Villagers scan QR codes to join a local e-commerce cooperative in Xiongxian county, Hebei Province. (Photo by Wang Weiwei/For China Daily)
More and more villagers, including elder people who don't know how to use mobile phones and computers, started to buy daily necessities like food and other products online. They enlist the support of professional helpers such as Wang Hongxin to execute online transactions.
As a business agent of Alibaba, Wang Hongxin, 42, a rural homemaker, helps villagers to buy or sell goods via Taobao, an e-commerce platform under Alibaba.
"They tell me what they want to buy or sell, I do it for them," she said, adding she works at a Rural Taobao Service Station at Zhangqingkou village in Xiongxian county.
The job has transformed Wang Hongxin into a busy career-driven female. She buys at least 30 items for villagers each day and the number topped 500 on Nov 11 last year, the Singles Day online shopping festival, when many products are sold online at discounts.
"Although rural consumers lag their urban counterparts, their consumption habits and ways of rural life have changed as they gradually experienced the convenience of e-commerce," said Wang Hongxin.
Her opinion is in line with China's e-commerce development trend in rural areas. Online retail sales across the country's rural areas experienced tremendous growth in 2018, according to the Ministry of Commerce.
The trend saw nearly 80 service stations being set up in different villages in Xiongan since 2015, according to Alibaba's rural Taobao departments.
JD, China's another e-commerce giant, has also extended its services to rural areas in Xiongan by setting up Jingdongbang service centers, JD's third-party centers, which provide e-commerce-related services such as buying things on villagers' behalf, sending goods to households and installing appliances.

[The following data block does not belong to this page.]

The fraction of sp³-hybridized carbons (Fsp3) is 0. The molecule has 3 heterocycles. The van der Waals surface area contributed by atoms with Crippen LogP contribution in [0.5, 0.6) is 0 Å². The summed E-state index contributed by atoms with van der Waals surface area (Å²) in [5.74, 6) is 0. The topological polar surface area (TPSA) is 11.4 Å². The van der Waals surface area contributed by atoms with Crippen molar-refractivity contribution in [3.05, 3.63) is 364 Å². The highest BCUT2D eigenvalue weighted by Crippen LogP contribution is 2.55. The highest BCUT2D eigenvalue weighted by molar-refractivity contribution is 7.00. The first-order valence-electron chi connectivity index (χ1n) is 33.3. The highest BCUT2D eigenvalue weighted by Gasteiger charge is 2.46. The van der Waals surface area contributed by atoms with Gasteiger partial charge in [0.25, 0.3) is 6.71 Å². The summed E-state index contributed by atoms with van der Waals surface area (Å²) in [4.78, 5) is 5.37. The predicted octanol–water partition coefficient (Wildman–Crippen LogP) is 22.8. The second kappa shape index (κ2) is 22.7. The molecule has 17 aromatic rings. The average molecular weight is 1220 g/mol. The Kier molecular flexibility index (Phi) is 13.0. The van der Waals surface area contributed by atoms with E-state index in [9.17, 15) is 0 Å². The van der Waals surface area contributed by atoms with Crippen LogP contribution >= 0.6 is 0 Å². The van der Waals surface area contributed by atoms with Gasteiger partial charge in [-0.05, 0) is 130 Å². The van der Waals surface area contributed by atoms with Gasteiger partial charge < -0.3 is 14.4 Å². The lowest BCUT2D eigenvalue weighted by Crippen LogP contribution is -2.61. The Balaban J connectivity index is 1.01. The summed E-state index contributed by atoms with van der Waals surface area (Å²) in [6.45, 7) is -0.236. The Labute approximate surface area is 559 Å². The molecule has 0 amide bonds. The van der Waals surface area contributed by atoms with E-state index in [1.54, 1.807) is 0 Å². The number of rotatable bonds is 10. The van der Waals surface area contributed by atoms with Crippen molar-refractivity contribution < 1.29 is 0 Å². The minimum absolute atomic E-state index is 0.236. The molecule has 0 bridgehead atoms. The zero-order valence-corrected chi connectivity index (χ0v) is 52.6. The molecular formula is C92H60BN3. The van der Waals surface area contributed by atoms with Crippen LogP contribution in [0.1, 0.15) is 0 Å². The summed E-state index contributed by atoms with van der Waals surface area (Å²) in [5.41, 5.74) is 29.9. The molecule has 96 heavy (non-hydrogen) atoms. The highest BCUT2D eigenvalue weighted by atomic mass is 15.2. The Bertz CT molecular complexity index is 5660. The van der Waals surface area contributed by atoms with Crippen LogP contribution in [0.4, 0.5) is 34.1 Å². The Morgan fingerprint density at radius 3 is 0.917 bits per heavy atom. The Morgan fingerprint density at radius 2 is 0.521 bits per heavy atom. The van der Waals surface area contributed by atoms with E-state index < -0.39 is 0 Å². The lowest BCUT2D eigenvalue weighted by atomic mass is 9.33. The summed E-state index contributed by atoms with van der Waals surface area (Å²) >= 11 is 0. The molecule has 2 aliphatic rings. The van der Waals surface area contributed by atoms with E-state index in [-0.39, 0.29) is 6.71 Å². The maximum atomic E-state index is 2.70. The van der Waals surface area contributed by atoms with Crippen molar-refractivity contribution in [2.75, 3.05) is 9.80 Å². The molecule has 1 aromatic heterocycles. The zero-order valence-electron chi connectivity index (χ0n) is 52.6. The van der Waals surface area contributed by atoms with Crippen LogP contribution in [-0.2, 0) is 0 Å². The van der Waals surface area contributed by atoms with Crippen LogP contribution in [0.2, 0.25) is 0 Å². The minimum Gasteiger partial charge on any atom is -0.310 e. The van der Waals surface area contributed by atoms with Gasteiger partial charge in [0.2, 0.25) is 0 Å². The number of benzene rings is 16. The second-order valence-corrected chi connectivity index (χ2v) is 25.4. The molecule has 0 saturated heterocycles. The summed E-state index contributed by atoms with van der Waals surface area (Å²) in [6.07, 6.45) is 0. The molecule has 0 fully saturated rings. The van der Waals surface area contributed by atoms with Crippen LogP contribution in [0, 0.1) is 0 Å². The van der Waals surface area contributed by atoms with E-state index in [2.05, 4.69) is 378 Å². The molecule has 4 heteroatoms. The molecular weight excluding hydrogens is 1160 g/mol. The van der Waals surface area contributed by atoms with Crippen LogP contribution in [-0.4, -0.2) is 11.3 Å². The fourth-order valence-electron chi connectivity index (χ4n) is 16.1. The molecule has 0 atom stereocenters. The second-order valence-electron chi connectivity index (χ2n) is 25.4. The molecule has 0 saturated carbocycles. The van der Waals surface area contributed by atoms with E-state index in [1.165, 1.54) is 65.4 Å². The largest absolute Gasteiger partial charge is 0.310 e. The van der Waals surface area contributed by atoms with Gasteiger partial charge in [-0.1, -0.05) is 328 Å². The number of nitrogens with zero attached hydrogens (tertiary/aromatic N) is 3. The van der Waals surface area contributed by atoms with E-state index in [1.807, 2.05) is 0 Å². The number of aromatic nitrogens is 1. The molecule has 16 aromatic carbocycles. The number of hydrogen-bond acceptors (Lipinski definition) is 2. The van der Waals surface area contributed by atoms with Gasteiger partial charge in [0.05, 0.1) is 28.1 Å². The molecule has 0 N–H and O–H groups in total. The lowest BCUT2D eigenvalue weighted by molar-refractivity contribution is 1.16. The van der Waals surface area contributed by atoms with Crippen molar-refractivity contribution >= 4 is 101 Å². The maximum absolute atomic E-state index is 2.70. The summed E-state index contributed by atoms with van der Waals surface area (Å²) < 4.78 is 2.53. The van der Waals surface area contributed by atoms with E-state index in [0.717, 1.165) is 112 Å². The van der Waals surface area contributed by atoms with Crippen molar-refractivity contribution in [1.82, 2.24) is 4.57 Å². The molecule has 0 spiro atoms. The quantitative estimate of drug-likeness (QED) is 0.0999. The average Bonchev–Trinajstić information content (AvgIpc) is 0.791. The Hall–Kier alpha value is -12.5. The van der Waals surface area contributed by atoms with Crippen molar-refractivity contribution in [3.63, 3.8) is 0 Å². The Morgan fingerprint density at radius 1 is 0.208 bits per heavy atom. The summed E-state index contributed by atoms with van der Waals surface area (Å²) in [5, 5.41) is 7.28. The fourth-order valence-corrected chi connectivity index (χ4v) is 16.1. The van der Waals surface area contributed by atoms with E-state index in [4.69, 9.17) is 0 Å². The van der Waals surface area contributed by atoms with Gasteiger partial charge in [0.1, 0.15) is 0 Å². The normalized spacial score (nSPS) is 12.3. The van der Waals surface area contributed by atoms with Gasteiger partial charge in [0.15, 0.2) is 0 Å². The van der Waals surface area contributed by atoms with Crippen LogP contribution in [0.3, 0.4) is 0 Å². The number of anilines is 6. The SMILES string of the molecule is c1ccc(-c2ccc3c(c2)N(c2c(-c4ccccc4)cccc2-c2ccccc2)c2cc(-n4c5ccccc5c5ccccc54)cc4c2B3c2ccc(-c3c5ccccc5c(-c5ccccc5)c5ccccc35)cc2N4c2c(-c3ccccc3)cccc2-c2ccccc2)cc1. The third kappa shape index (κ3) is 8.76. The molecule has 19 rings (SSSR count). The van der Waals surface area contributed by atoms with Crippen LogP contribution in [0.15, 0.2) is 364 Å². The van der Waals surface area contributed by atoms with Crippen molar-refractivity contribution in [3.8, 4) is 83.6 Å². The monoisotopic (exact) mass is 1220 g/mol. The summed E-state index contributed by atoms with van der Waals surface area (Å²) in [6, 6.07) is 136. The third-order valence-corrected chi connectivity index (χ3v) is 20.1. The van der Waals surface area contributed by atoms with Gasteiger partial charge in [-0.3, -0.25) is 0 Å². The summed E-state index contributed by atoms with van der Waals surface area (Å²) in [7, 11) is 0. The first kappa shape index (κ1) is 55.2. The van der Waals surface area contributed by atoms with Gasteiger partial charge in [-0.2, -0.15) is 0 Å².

Wang Gang, head of a Jingdongbang service center in Rongcheng county, said retail sales on JD are dealt via the center, and have soared 10 times during the past four years.
Xiongan New Area signed an agreement with Alibaba in 2017 under which the latter will provide technology and innovation resources for developing fields such as big data, smart logistics and e-commerce.
"In the warehouses of Cainiao Network, equipment like automatic operation lines, robots and mechanical arms will be used and driven by algorithms, thus improving logistics efficiency," a report on Xiongan's official WeChat account said, quoting the agreement.
"Xiongan New Area has created great opportunity for the upgrade of e-commerce, which is increasingly relying on artificial intelligence," said Zhao Zhenying, deputy head of Beijing-based SinoTsing Information Technology Academy, in an interview to Beijing Business Today.
Besides, the presence of e-commerce in Xiongan will not be limited to domestic trading.
A cross-border e-commerce comprehensive pilot zone will be encouraged to be set up in Xiongan, according to a guideline on deepening reforms and expanding opening-up in the new area, which was published in January.
The guideline said a digital trading platform with sights on the global market will be established in the area to facilitate cross-border payments and settlements.